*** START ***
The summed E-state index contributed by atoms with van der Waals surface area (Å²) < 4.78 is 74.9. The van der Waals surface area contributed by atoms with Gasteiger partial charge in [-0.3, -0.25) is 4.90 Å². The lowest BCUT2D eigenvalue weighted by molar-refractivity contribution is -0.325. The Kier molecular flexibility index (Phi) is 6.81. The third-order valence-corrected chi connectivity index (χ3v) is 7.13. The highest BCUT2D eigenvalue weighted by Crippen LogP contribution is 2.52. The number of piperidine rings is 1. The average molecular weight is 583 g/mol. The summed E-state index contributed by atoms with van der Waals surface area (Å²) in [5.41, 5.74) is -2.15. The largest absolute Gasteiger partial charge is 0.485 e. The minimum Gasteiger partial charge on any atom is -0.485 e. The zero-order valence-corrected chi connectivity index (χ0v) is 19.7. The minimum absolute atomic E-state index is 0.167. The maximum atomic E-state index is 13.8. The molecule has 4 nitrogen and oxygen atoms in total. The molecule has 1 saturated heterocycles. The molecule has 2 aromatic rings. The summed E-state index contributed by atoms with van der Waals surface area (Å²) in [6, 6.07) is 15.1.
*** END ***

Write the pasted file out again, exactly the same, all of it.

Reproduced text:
The summed E-state index contributed by atoms with van der Waals surface area (Å²) < 4.78 is 74.9. The van der Waals surface area contributed by atoms with Gasteiger partial charge in [-0.3, -0.25) is 4.90 Å². The lowest BCUT2D eigenvalue weighted by molar-refractivity contribution is -0.325. The Kier molecular flexibility index (Phi) is 6.81. The third-order valence-corrected chi connectivity index (χ3v) is 7.13. The highest BCUT2D eigenvalue weighted by Crippen LogP contribution is 2.52. The number of piperidine rings is 1. The average molecular weight is 583 g/mol. The summed E-state index contributed by atoms with van der Waals surface area (Å²) in [5.41, 5.74) is -2.15. The largest absolute Gasteiger partial charge is 0.485 e. The minimum Gasteiger partial charge on any atom is -0.485 e. The zero-order valence-corrected chi connectivity index (χ0v) is 19.7. The minimum absolute atomic E-state index is 0.167. The maximum atomic E-state index is 13.8. The molecule has 4 nitrogen and oxygen atoms in total. The molecule has 1 saturated heterocycles. The molecule has 2 aromatic rings. The summed E-state index contributed by atoms with van der Waals surface area (Å²) in [6, 6.07) is 15.1.